Monday 23 February 2009

Norfolk: the grand tour!

Still somewhat sleepy after my late night return from Gambia on Friday night, I joined Monkey, Hawky and Lethy on a trip to the Brecks... or at least, that's where we started!

First stop was Santon Downham, where the Lesser-spots showed superbly from about 7.30am. Two males and a female were constantly chasing about right in front of us, with a bit of drumming and periods of manic display thrown in for good measure. Brilliant birds, brilliant views!

Moved on to Lynford for some Hawfinch action - Hawky (or should that be Hawk-eye?) picked up two flying over the road near the carpark, while the rest of us had to make do with a more settled bird in the usual hornbeams in the paddock. Aside from various flocks of Siskin roaming around, we didn't see a huge amount else, preferring instead to move on to take a quick look at Brandon Country Park, where I'd heard rumours of a regular Willow Tit. They could be true.... but our few fleeting views of a non-calling bird weren't enough to rule out Marsh Tit. Ho-hum.

Hmm... was that a Willow Tit?

The main target of the trip was Goshawk, at a not-very-secret site in Thetf0rd Forest. However, the weather was neither as warm nor as bright as the previous day, and we were out of luck. A male had been seen fairly briefly between 9.30 and 10am, just before we arrived, but we had to make do with a distant flock of 6+ Crossbill and plenty of gorgeous Woodlark song. Not a bad way to dip.

Mr L took the opportunity to return home and recoup some brownie points with the boss, so I switched cars. Not having a strong preference for our next stop, we headed up to East Norfolk, since Monkey wanted to see a little white goose and some Cranes. No problem - here they are...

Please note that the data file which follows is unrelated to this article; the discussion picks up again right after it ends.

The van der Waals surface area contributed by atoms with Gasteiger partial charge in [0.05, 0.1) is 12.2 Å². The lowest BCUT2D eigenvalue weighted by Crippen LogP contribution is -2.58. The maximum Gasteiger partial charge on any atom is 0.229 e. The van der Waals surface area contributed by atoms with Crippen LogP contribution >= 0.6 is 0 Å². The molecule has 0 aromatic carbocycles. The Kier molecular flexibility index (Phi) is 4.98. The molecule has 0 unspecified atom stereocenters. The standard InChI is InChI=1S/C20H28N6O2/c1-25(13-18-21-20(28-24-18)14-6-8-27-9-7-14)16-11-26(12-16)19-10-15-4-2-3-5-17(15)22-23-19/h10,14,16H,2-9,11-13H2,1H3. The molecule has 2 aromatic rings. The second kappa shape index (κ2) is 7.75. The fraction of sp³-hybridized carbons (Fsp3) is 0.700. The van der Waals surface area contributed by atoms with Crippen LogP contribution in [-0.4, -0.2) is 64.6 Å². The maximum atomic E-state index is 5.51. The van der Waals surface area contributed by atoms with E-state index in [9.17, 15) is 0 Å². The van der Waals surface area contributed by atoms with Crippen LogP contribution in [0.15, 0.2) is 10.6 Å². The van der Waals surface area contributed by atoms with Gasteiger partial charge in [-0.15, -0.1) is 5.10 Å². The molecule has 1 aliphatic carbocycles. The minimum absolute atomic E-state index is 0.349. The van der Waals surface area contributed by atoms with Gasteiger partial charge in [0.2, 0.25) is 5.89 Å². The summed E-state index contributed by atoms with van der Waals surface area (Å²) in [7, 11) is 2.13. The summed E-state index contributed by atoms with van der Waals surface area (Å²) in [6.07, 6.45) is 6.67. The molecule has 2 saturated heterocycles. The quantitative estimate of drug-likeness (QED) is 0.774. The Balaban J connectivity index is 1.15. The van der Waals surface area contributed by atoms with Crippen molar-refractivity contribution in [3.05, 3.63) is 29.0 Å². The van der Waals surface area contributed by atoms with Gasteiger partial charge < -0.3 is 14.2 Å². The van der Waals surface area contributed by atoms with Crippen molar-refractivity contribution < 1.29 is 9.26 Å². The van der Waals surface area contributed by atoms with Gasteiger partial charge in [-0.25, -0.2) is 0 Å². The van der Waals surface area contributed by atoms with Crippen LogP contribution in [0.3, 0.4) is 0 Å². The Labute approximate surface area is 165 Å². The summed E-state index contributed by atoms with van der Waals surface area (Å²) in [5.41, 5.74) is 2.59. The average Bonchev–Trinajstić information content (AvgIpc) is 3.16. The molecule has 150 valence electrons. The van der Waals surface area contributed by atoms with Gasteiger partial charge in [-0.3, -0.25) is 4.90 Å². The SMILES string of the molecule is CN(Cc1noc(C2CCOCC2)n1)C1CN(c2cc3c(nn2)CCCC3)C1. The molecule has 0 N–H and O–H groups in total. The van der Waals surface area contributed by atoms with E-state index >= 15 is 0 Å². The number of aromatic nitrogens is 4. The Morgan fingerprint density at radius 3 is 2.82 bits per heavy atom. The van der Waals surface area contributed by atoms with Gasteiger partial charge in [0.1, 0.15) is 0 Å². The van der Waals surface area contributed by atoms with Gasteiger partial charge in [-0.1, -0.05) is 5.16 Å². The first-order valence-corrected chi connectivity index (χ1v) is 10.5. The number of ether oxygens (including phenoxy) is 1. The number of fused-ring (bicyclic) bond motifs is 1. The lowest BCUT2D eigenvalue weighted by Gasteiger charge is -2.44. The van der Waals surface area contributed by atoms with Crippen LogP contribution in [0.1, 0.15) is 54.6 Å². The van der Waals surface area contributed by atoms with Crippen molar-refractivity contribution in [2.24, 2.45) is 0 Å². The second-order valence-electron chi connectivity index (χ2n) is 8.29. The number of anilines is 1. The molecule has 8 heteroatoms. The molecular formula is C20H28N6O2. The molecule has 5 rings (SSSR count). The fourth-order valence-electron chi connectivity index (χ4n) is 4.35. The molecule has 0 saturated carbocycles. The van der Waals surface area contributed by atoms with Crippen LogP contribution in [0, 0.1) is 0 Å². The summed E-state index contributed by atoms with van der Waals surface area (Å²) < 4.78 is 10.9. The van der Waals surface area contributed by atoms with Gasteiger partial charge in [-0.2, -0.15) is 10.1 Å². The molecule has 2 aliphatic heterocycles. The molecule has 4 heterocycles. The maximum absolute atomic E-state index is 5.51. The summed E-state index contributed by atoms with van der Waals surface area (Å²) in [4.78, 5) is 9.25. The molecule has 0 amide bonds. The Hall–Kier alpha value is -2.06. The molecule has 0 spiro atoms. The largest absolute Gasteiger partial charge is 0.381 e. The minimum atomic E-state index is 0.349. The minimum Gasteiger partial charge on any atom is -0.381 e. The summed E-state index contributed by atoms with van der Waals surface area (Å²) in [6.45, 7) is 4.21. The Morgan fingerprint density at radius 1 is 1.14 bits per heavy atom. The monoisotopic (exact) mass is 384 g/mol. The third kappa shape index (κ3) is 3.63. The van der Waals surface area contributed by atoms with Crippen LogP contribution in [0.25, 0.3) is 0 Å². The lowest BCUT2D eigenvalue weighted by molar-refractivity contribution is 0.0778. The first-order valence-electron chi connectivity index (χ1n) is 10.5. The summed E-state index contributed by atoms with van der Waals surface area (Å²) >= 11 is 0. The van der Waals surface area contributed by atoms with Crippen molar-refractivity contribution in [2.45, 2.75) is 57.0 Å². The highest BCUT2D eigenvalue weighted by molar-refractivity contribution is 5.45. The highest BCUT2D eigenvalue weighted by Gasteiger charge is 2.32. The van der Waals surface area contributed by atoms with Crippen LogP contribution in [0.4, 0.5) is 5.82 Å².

Onwards to Cley, where a Pale-bellied Brent was quickly located as it flew past the visitor centre, from the reserve to nearby fields. Views were good, and the Monkey moved up to a two-tick day (well, with a rather loose definition of tick, but never mind).
Huge contrast between dark neck and pale underparts and flanks.

Reviewing the photos afterwards, a second individual looks interesting as well - check out the bird to the left of the obvious Pale-bellied here:

Unusually pale Dark-bellied Brent, a second less obvious Pale-bellied... or dare I say hybrid?!

Final stop of the day was a quick diversion into Lakenheath RSPB, where the Great Grey Shrike showed typically well, just north of the carpark. Photos weren't anywhere as impressive, though!

Saturday 21 February 2009

First photos from the Gambia

David and I returned from our week's honeymoon in The Gambia with:
  • a trip list of 188 species
  • more than 1300 photos taken with the new camera - thanks everyone! (Canon 50D and 100-400 IS L lens, if you care)
  • many happy memories
  • relatively feeble suntans (i.e. we don't look like lobsters) - it wasn't actually as hot as we'd expected
Sorting the photos is going to take a while (slight understatement there), and we'll post them up here gradually. However, for the moment, here's a few of the highlights - hope you like them!

Little Bee-eater

Long-tailed Nightjar

White-faced Scops Owl

Abyssinian Roller

Pied Kingfisher